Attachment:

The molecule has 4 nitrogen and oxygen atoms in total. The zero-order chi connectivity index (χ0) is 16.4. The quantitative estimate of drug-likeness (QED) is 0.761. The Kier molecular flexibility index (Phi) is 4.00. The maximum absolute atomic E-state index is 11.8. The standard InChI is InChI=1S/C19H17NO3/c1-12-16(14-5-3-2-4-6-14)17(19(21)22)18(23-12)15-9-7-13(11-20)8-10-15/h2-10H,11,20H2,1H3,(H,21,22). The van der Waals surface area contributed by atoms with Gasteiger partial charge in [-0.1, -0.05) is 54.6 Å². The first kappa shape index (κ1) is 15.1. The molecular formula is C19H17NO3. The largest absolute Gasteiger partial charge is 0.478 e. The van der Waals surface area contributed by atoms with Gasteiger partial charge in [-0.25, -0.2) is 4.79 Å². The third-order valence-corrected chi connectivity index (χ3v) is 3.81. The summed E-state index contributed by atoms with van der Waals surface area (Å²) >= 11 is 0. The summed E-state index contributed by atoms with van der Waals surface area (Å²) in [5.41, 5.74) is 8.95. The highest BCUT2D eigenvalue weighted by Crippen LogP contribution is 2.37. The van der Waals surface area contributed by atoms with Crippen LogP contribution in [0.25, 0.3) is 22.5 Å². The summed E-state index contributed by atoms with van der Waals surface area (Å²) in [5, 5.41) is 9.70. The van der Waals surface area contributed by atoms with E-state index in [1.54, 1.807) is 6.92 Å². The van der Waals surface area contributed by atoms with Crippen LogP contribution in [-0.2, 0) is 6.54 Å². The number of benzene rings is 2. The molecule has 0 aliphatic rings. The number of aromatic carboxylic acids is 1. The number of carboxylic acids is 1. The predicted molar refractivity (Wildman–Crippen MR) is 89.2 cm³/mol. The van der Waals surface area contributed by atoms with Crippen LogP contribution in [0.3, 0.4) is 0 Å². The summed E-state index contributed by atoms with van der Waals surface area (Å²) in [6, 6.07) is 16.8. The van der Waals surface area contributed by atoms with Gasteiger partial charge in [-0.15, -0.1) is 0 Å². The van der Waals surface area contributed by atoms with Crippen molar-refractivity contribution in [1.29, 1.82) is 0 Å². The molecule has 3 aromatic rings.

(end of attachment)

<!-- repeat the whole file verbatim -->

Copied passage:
The molecule has 4 nitrogen and oxygen atoms in total. The zero-order chi connectivity index (χ0) is 16.4. The quantitative estimate of drug-likeness (QED) is 0.761. The Kier molecular flexibility index (Phi) is 4.00. The maximum absolute atomic E-state index is 11.8. The standard InChI is InChI=1S/C19H17NO3/c1-12-16(14-5-3-2-4-6-14)17(19(21)22)18(23-12)15-9-7-13(11-20)8-10-15/h2-10H,11,20H2,1H3,(H,21,22). The van der Waals surface area contributed by atoms with Gasteiger partial charge in [-0.1, -0.05) is 54.6 Å². The first kappa shape index (κ1) is 15.1. The molecular formula is C19H17NO3. The largest absolute Gasteiger partial charge is 0.478 e. The van der Waals surface area contributed by atoms with Gasteiger partial charge in [-0.25, -0.2) is 4.79 Å². The third-order valence-corrected chi connectivity index (χ3v) is 3.81. The summed E-state index contributed by atoms with van der Waals surface area (Å²) >= 11 is 0. The summed E-state index contributed by atoms with van der Waals surface area (Å²) in [5.41, 5.74) is 8.95. The highest BCUT2D eigenvalue weighted by Crippen LogP contribution is 2.37. The van der Waals surface area contributed by atoms with Crippen LogP contribution in [0.25, 0.3) is 22.5 Å². The summed E-state index contributed by atoms with van der Waals surface area (Å²) in [5, 5.41) is 9.70. The van der Waals surface area contributed by atoms with E-state index in [1.54, 1.807) is 6.92 Å². The van der Waals surface area contributed by atoms with Crippen LogP contribution in [-0.2, 0) is 6.54 Å². The number of benzene rings is 2. The molecule has 0 aliphatic rings. The number of aromatic carboxylic acids is 1. The number of carboxylic acids is 1. The predicted molar refractivity (Wildman–Crippen MR) is 89.2 cm³/mol. The van der Waals surface area contributed by atoms with Crippen LogP contribution in [0.3, 0.4) is 0 Å². The summed E-state index contributed by atoms with van der Waals surface area (Å²) in [6, 6.07) is 16.8. The van der Waals surface area contributed by atoms with Gasteiger partial charge in [-0.15, -0.1) is 0 Å². The van der Waals surface area contributed by atoms with Crippen molar-refractivity contribution in [1.29, 1.82) is 0 Å². The molecule has 3 aromatic rings.